5th Sunday of Lent Homily Year A


Christ the resurrection and the life


In today’s Gospel we see a scene which is all too common in our own world – people weeping over the death of a loved one. Jesus is at the heart of this sad scene, for it is his good friend Lazarus who is dead.

In the midst of the darkness Jesus shines the light of hope. He tells Lazarus’ sisters that those who believe in him never really die. He says the same to us. Let us pause for a moment to think about this great message of hope. [Pause]

The only death a Christian need fear is the death of sin. Let us ask Christ to raise us up from our sins. You raise the dead to life in the Spirit. Lord, have mercy.

You bring pardon and peace to the sinner. Christ, have mercy.

You bring light to those who live in darkness and in the shadow of death. Lord, have mercy.


First Reading (Ezekiel 37:12-14). The exile of the people to Babylon is described in terms of death. And their return home is described in terms of resurrection and spiritual renewal.

Second Reading (Romans 828-11). It was the Spirit who raised Jesus from the dead. Now this same Spirit lives in us. Therefore, we have no need to be afraid of death.

Gospel (John 11:1-45). By raising his friend Lazarus from the dead, Jesus shows that he is Lord of life and death.


The most astounding part of today’s extraordinary Gospel story is the picture of Jesus weeping for his dead friend, Lazarus. And yet, what sight is so commonplace and natural. It is natural, right, and healthy that we should grieve when death robs us of a friend. There are stages that people go through in grieving, even though they may be completely unaware of them. It is helpful to know about these stages. It will help us to cope with our own grief, and it will help us to understand and support others in their grief.

The Moran family consisted of father, mother, and three children. At the back of their house stood an ash tree. Though not young, it appeared to be in excellent health. It provided a delightful play-ground for the children. In winter it protected the house from storms. In summer it provided cool shade from the burning sun.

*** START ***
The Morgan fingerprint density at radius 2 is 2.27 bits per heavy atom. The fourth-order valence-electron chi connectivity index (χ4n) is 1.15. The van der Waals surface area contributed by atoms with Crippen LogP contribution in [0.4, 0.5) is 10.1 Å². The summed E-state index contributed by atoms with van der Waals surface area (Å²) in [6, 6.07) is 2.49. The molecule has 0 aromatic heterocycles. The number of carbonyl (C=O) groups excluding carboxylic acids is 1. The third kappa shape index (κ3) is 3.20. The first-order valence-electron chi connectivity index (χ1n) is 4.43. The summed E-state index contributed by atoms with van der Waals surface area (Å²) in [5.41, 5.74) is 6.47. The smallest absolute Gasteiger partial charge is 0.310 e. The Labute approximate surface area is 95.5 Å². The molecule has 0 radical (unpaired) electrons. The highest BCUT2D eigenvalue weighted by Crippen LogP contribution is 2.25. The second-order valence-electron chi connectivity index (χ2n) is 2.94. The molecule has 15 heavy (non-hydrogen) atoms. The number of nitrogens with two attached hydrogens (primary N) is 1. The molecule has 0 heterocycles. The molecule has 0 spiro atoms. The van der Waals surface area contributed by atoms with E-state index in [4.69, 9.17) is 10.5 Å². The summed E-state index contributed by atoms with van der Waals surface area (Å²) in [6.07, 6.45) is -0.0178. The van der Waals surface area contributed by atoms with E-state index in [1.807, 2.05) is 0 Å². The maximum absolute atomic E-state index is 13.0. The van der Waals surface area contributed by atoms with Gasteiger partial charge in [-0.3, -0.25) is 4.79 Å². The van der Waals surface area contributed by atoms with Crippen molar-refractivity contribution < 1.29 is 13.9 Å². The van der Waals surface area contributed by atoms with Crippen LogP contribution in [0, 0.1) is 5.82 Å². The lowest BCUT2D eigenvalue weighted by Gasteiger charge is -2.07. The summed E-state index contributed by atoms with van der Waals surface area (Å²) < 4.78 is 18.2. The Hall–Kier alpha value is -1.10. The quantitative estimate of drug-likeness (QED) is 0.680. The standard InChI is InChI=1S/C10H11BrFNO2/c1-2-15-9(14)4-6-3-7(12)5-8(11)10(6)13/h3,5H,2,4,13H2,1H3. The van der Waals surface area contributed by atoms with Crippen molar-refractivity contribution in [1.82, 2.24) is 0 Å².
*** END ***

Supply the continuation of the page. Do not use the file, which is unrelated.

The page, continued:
Still, because of its closeness to them, the members of the family took it very much for granted. Then one bleak winter’s night, a vicious storm blew up. In the middle of the night a horrendous crash was heard. Mrs. Moran thought it was some neighbouring tree, never imagining for one moment that it could be the ash tree. But in the morning she discovered to her horror that the seemingly secure tree had fallen.

She couldn’t believe it. She was devastated. Her neighbours found her wandering around the garden in a state of deep shock. The children were introduced to the horror. They thought of the games that were over for ever. Mrs. Moran thought of the shelter and shade, and wondered how she would manage without the tree.

Finally she got the courage to approach the fallen tree. Then she noticed that it was almost hollow inside. This undoubtedly accounted for its sudden collapse. She also noticed that the tree, though clearly dying, was not yet quite dead. A few roots were still intact. Thanks to these the tree clung to life, and Mrs. Moran clung to a forlorn hope.